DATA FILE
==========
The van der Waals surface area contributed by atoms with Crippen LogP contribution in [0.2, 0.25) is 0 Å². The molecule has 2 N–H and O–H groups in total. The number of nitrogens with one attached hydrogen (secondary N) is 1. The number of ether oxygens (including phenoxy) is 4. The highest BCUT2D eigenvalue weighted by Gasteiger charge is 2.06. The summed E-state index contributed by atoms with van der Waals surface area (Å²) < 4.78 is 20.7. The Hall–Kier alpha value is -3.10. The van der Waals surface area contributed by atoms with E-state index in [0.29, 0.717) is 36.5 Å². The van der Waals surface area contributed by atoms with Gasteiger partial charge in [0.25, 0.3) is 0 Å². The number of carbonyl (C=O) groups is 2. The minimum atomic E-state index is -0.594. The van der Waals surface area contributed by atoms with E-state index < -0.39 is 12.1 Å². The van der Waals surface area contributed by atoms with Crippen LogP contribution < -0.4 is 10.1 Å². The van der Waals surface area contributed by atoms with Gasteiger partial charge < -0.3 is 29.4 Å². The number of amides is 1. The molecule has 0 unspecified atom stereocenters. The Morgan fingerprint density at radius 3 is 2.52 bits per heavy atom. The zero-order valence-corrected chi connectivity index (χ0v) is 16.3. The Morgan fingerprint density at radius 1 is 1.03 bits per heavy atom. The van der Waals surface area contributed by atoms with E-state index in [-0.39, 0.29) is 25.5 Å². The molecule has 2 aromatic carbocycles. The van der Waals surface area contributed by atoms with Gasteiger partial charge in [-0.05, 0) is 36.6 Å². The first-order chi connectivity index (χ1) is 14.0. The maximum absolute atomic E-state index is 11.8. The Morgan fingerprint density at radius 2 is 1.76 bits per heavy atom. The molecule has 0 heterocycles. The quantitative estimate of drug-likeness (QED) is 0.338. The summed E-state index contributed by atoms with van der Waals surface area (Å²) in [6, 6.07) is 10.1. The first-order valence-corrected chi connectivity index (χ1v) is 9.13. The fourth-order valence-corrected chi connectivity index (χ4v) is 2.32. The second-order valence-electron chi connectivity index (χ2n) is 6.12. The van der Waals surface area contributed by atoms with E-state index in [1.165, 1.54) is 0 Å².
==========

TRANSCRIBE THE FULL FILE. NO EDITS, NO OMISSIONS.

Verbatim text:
The van der Waals surface area contributed by atoms with Crippen LogP contribution in [0.2, 0.25) is 0 Å². The molecule has 2 N–H and O–H groups in total. The number of nitrogens with one attached hydrogen (secondary N) is 1. The number of ether oxygens (including phenoxy) is 4. The highest BCUT2D eigenvalue weighted by Gasteiger charge is 2.06. The summed E-state index contributed by atoms with van der Waals surface area (Å²) < 4.78 is 20.7. The Hall–Kier alpha value is -3.10. The van der Waals surface area contributed by atoms with E-state index in [0.29, 0.717) is 36.5 Å². The van der Waals surface area contributed by atoms with Gasteiger partial charge in [0.25, 0.3) is 0 Å². The number of carbonyl (C=O) groups is 2. The minimum atomic E-state index is -0.594. The van der Waals surface area contributed by atoms with E-state index < -0.39 is 12.1 Å². The van der Waals surface area contributed by atoms with Crippen LogP contribution < -0.4 is 10.1 Å². The van der Waals surface area contributed by atoms with Gasteiger partial charge < -0.3 is 29.4 Å². The number of amides is 1. The molecule has 0 unspecified atom stereocenters. The Morgan fingerprint density at radius 3 is 2.52 bits per heavy atom. The zero-order valence-corrected chi connectivity index (χ0v) is 16.3. The Morgan fingerprint density at radius 1 is 1.03 bits per heavy atom. The van der Waals surface area contributed by atoms with E-state index in [-0.39, 0.29) is 25.5 Å². The molecule has 2 aromatic carbocycles. The van der Waals surface area contributed by atoms with Gasteiger partial charge in [-0.05, 0) is 36.6 Å². The first-order chi connectivity index (χ1) is 14.0. The maximum absolute atomic E-state index is 11.8. The Morgan fingerprint density at radius 2 is 1.76 bits per heavy atom. The molecule has 0 heterocycles. The quantitative estimate of drug-likeness (QED) is 0.338. The summed E-state index contributed by atoms with van der Waals surface area (Å²) in [6, 6.07) is 10.1. The first-order valence-corrected chi connectivity index (χ1v) is 9.13. The fourth-order valence-corrected chi connectivity index (χ4v) is 2.32. The second-order valence-electron chi connectivity index (χ2n) is 6.12. The van der Waals surface area contributed by atoms with E-state index in [1.165, 1.54) is 0 Å².